New Programmer

Hi,I’m a new programmer and I was following a tutorial and it kept using a certain vi,but i couldn’t recognize it or find it in the tool pallet.Can someone tell me what it is and where to find it



Feedback node. Located in the Programming -> Structures pallet.

That is called a feed back node. It stores the last value fed in so that you can compare a variable or value to itself. It is found in the Structures pallet towards the bottom right.

Thank You

Oh one more.Sorry for the nuisance



No need, that’s why we’re all here; to help.

That is a Boolean> True/False. Depending on which letter, T or F, has green behind it tells you which is running. (i.e. Green-background T means it’s running True).

The feedback node is found in the Structures palette. It points from right to left by default. The diamond underneath it is how older versions of LabVIEW marked the initializer terminal; this year it looks like an asterisk which becomes a cursive i when wired.

The green T/F is a Boolean constant from an older version of LabVIEW. It would alternately highlight the T and the F when clicked on. LabVIEW 2012 instead displays it as a single square with either a T or an F in it. You’ll find the T and F constants in the Boolean function palette.

Now I’m trying to insert a process much like this which will set a servo to 90 activate a relay forward and then set both of them back to their natural position
but it seems to be running too fast and starving the drive system any pointers

Unless we see what you’re actually doing, we won’t be able to give much in the way of help. Show us your code, not the example you’re emulating.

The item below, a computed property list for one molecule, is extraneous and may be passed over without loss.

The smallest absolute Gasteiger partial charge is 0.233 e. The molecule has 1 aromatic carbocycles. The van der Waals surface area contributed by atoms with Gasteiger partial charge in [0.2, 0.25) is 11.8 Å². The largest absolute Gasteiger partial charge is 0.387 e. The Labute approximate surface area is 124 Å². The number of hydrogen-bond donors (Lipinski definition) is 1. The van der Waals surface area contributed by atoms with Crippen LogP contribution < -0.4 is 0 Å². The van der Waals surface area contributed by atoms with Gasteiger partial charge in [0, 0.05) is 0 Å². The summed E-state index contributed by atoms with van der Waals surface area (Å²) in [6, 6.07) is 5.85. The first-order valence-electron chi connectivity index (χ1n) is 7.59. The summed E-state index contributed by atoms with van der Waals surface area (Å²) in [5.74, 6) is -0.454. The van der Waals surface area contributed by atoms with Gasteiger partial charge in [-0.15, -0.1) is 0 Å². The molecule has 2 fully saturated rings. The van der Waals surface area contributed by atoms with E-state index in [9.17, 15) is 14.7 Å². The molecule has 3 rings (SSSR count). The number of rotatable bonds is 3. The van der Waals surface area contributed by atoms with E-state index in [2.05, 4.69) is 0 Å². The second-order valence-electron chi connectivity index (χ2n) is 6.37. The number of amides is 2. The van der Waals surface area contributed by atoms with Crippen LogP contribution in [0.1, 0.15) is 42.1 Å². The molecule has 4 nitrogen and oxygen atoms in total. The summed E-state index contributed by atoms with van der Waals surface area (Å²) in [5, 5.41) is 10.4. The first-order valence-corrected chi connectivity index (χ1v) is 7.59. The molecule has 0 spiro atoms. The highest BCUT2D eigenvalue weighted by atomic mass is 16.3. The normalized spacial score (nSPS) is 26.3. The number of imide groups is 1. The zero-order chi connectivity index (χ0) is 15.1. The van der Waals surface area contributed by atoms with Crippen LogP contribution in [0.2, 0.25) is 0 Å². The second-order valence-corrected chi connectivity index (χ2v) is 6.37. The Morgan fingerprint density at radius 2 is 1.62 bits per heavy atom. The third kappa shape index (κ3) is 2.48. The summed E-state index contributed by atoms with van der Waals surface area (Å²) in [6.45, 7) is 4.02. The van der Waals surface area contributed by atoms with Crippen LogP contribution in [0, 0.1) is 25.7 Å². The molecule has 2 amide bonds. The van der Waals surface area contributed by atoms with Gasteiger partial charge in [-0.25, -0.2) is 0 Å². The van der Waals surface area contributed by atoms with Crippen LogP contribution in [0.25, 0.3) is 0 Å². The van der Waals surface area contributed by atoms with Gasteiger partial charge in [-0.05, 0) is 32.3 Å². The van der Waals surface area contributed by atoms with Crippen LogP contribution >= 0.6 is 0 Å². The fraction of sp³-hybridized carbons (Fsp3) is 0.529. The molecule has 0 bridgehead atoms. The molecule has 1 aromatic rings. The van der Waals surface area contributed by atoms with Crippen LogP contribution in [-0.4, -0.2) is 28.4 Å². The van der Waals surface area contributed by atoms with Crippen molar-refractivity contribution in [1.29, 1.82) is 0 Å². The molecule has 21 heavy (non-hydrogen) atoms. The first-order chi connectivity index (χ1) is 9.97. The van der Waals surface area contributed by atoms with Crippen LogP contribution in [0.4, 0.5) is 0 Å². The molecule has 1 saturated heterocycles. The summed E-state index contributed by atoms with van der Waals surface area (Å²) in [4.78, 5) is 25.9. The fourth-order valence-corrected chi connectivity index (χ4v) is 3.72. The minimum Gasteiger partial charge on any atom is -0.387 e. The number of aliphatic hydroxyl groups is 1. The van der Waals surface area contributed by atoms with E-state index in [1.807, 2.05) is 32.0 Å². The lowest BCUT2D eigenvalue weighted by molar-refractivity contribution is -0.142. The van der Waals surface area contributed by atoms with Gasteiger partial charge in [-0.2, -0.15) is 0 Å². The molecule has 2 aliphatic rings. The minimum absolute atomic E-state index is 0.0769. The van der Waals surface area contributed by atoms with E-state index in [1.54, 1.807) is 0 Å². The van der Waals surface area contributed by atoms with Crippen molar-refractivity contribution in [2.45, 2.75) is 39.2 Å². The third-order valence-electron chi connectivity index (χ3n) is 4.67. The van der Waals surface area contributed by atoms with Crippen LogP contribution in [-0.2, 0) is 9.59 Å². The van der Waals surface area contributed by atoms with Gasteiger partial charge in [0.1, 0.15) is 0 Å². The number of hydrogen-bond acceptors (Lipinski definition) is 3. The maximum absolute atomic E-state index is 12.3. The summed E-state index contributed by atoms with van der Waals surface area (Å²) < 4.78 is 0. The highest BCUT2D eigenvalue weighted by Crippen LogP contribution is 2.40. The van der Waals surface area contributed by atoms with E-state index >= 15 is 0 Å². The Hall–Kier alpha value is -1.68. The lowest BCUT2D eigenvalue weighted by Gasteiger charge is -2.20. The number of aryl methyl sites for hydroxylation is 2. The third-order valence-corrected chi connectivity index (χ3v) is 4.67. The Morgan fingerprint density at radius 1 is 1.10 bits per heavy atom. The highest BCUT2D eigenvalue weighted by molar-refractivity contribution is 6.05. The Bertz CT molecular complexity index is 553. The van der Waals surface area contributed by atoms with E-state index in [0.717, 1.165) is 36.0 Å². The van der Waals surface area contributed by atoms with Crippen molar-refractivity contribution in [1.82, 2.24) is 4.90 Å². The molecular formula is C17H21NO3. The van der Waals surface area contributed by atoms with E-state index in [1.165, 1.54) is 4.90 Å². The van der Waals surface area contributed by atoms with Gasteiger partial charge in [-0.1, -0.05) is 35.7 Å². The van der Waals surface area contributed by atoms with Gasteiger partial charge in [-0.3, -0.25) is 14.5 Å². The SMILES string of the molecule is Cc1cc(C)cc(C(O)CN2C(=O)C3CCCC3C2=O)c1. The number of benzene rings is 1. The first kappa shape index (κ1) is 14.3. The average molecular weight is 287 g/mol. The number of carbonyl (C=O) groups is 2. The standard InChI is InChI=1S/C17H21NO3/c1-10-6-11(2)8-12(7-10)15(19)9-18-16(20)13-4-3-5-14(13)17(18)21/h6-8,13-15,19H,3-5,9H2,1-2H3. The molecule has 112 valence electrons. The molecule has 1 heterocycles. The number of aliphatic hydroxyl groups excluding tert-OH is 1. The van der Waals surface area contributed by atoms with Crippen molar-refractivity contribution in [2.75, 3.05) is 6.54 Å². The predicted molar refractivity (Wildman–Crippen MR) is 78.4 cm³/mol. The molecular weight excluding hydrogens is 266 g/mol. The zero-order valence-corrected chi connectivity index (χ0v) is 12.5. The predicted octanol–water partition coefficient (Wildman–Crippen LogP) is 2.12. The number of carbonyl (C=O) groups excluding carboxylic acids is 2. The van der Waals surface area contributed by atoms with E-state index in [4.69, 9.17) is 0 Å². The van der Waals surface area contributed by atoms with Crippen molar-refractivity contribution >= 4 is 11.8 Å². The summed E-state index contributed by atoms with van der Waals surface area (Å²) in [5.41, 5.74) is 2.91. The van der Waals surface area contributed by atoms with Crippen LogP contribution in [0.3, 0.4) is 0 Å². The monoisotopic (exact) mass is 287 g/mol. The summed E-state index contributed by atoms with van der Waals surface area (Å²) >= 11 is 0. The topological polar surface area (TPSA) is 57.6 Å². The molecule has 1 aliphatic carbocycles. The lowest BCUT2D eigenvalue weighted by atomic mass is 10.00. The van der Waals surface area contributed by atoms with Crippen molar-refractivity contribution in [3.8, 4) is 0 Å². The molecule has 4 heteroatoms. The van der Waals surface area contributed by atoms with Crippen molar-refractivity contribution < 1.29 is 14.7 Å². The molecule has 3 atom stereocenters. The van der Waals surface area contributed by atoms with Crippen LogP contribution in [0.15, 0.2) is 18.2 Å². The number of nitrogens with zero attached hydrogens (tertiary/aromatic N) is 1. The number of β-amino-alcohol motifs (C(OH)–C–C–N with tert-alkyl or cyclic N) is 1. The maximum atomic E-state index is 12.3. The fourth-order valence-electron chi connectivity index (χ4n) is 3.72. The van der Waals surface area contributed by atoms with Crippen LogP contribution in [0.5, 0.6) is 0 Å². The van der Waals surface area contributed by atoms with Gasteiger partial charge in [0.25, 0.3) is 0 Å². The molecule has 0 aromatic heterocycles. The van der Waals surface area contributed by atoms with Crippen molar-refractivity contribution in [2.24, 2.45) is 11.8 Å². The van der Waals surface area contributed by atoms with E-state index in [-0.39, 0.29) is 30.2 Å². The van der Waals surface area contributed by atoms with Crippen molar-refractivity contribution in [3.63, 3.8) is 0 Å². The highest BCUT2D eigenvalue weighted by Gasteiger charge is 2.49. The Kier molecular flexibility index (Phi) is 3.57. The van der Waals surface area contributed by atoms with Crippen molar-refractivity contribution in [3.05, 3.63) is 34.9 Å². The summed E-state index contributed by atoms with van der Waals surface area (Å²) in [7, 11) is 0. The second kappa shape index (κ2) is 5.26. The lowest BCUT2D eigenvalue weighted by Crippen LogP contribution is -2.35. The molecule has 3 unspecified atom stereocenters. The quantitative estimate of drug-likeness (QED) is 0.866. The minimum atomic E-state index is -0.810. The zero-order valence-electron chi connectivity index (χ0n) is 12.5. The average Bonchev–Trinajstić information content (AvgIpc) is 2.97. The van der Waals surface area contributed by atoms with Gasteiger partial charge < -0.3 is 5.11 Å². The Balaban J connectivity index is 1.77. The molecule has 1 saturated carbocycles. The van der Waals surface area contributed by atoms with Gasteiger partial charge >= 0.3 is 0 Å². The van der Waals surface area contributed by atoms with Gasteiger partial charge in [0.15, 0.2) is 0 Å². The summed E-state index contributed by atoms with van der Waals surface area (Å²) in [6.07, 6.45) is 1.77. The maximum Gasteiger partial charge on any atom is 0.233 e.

oh sorry yes here

If you place the code into teleop, it will prevent teleop from running frequently enough. Try moving it to Periodic tasks.

Greg McKaskle

I can’t be the only LabVIEW developer that despises the use of the feedback node, can I? IMO, while feedback nodes can make a diagram cleaner, they actually make it harder to understand, as compared to using the equivalent shift register.

I attempted this and it still says it is starving the drive loop

You can attach your vi’s directly to a post.
Show us your &, and any other vi you might have added code to.

The code you posted looks fine as long as it’s in Periodic (it would not work in Teleop).

I can’t be the only …

I also learned LV long before there were shift registers and in many ways prefer them, but I now use both, typically for different things. I really like the compare to last with a shift register, but otherwise typically use shift registers.

Greg McKaskle

I almost never use feedback nodes, but I find myself using feed forward nodes quite frequently. They make more sense to me because the flow of the code keeps moving forward. If I’m in a loop, though, I’ll always use shift registers.

Here are my tele op and periodic vis neither has much extra really (25.9 KB)
Periodic (31.1 KB) (25.9 KB)
Periodic (31.1 KB)

I looked at the code and I don’t see anything wrong with it.

Basically, the starvation occurs if you don’t call the Arcade Drive VI every 100ms. Having the VIs open (front panel or block diagram) can cause this. Try closing a few windows and see if that helps.

Seeing the starvation message is completely normal on non-built code (not saying it’s good though). If you see it all the time after you build and deploy your code, then you have an issue.

Even with the message, can you drive the robot around? Do you notice it?

@Greg McKaskle: I really like several of the changes that have come about since the birth of the idea exchange a couple years ago. Things like shrinking the boolean constant, changes to local variable graphics, integrated labels for structures, better alignment of vi.lib vi’s I/O and so on.

For my non-FRC applications, I REALLY like the JKI string-based state machine template.

Is “feedforward node” generally accepted terminology for a feedback node that simply has the arrow direction changed to make the wiring cleaner? If so, it seems unfortunate. The function of the node remains the same regardless of arrow direction.